1. Detect the ‘add to cart’ action.
  2. Validate the input data.
  3. Loop over the array of submitted color IDs/quantities and set the elements in the $_SESSION[‘cart’] array for the submitted productID value.
#13

The same would still hold, and I don’t think you need a composite, you just need an iterator.

$order = [
	0 => [
		'qty' => 1,
		'productID' => 123,
		'colors' => [
			1,
			2,
			3,
			4
			],
		],
	1 => [
		'qty' => 1,
		'productID' => 133,
		'colors' => [
			2,
			4,
			7
			],
		],
	2 => [
		'qty' => 1,
		'productID' => 312,
		'colors' => [
			1,
			5,
			8,
			11
			],
		],
	];
 
 
foreach($order as $key => $value) {
	echo '<pre>';
	print_r($value);
	echo '</pre>';
}	

And all of this can be stored in the session array with just,

$date = new DateTime();
$_SESSION[$date->format('Y-m-d')] = $order;

Need to add something to it?

array_push($order, $product);

It all depends how you design the product class

1 Like
#14

i didn’t think of that and i forgot about array_push. i’m still a novice Master astonecipher :slight_smile: good work!

#15

I tried to rotate the code without rewriting everything with one extra key and rotating everything together for each separate one.

    $i = 0;
    foreach($_SESSION['pID'] AS &$getProductID) {

    	$x = $getProductID;
    	if(isset($_POST['pColors'])) {

    		$_SESSION['pColors'] = array();
    		foreach($_POST['pColors'] as $colorKey => $RColors) {
    			$_SESSION['pColors'][$colorKey][$x] = $RColors;
    		}

    	}
    	$i++;
    }

    	echo $x;
    	echo '<pre>';
    	 print_r($_SESSION['pColors']);
    	echo '</pre>';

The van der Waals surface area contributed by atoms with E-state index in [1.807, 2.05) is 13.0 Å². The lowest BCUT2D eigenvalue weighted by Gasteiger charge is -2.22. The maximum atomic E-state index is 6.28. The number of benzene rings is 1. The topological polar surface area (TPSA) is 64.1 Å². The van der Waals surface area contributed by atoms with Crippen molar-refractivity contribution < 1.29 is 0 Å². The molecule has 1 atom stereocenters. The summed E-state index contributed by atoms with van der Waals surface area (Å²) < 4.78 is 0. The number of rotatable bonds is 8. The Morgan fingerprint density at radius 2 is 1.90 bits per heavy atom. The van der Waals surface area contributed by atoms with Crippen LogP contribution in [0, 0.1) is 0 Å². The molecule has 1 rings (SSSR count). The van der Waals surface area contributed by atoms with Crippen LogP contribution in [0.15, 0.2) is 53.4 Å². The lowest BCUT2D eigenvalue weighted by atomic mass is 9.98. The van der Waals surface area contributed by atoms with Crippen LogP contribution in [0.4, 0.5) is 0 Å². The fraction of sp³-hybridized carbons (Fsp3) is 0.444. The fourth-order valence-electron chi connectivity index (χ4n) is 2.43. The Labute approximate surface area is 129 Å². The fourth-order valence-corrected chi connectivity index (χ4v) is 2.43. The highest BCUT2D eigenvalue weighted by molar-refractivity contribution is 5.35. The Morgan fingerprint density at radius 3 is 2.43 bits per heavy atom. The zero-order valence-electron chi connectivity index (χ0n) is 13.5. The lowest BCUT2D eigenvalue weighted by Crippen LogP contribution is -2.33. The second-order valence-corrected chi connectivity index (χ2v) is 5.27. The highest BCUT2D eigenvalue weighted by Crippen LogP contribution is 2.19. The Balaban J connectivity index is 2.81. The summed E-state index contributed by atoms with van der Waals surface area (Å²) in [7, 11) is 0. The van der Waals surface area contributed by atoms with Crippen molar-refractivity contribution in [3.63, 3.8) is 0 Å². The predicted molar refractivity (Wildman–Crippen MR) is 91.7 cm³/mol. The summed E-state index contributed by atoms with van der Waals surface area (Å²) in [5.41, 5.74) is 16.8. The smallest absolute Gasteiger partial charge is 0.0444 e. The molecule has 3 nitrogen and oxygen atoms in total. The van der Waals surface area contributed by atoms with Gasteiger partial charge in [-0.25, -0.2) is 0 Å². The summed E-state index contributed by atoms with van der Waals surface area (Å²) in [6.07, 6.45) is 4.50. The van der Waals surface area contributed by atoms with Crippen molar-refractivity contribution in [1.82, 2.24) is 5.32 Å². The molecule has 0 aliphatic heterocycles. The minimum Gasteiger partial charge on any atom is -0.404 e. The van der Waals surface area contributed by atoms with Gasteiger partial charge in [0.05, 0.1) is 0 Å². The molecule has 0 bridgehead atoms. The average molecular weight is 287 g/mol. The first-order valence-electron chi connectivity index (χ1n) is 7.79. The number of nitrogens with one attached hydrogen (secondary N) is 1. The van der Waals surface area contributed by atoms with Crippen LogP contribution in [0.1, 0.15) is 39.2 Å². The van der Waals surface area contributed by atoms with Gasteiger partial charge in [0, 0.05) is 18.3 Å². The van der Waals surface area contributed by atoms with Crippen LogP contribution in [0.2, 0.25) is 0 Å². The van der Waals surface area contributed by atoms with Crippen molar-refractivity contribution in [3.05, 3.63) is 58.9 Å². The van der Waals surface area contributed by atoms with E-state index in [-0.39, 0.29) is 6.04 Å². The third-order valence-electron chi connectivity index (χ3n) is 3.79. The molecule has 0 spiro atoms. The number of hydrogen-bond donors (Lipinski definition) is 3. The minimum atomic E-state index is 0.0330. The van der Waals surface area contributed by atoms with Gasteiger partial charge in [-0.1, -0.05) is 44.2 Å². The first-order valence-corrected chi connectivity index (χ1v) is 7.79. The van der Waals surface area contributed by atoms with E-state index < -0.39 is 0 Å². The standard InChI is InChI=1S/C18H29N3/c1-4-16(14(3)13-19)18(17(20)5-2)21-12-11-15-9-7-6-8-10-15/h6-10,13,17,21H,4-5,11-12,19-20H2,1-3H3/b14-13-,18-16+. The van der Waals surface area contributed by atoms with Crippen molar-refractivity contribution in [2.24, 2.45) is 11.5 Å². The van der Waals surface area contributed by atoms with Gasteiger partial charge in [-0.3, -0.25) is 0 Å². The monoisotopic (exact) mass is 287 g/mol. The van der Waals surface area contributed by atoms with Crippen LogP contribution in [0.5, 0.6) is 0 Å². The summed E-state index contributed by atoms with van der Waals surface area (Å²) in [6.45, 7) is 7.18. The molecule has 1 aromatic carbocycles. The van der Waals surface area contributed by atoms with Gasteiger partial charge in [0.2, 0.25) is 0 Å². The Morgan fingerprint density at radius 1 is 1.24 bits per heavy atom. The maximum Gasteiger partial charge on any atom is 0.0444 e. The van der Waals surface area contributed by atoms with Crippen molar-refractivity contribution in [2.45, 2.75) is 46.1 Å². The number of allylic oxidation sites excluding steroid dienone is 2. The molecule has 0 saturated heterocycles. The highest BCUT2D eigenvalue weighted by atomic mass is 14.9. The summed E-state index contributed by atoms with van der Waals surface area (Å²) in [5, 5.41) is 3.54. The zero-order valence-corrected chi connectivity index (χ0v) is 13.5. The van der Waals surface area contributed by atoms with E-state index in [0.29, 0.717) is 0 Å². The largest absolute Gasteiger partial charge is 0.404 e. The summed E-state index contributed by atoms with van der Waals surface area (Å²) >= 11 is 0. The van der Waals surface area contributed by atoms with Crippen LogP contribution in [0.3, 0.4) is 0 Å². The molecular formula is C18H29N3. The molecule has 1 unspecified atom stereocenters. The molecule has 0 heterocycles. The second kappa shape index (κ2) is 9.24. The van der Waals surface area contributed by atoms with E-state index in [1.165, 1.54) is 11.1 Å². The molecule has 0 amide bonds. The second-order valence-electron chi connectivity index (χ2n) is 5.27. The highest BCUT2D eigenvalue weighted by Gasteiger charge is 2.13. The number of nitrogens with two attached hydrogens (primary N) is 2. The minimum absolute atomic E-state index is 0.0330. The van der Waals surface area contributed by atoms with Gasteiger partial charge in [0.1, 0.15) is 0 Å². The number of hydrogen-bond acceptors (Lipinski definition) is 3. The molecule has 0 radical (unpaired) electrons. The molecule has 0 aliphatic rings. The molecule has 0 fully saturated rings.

$_SESSION['pID']:

    Array
    (
        [0] => 3
        [1] => 5
    )

$_SESSION['pColors']:
3
    Array
    (
        [0] => Array
            (
                [5] => 3
            )

        [1] => Array
            (
                [5] => 4
            )

    )

5
Array
(
    [0] => Array
        (
            [5] => 3
        )

    [1] => Array
        (
            [5] => 4
        )

)
#16

Why are you using an alias by reference???


You should still have alphanumeric keys so you know what things are.

#17

I’m sorry! I removed it.
I swapped out the places of $ colorKey and $ x and I think it’s right to structure the array. Still, the question revolves around why it rotates the cycle again and replaces the values ​​rather than rotating it with the next productID

Array
(
    [5] => Array
        (
            [0] => 1
            [1] => 2
            [2] => 3
            [3] => 4
        )
)
#18

Where are you adding the products to the session

#19
<?php
ob_start();
session_start();

if(isset($_POST)) {

	if(isset($_SESSION['pID']) AND isset($_SESSION['pQua']) AND isset($_SESSION['ip']) AND isset($_SESSION['ua'])) {

		$arrayPID = array();
		$arrayPQua = array();
		
		$arrayPID = $_SESSION['pID'];
		$arrayPQua = $_SESSION['pQua'];
		
		$arrayPID[] = htmlspecialchars(addslashes($_POST['pID']));
		$arrayPQua[] = htmlspecialchars(addslashes($_POST['pQua']));
		
		$_SESSION['pID'] = $arrayPID;
		$_SESSION['pQua'] = $arrayPQua;
		
	} else {
		$arrayPID = array();
		$arrayPQua = array();
		
		$arrayPID[] = htmlspecialchars(addslashes($_POST['pID']));
		$arrayPQua[] = htmlspecialchars(addslashes($_POST['pQua']));

		$_SESSION['pID'] = $arrayPID;
		$_SESSION['pQua'] = $arrayPQua;
		$_SESSION['ip'] = $_SERVER['REMOTE_ADDR'];
		$_SESSION['ua'] = $_SERVER['HTTP_USER_AGENT'];

	}
}

?>

#20

I played with the code yesterday and I came to the conclusion that if the array is declared outside this if it will not overwrite. But the problem is that when I pull it out if it does not record anything in it. It remains empty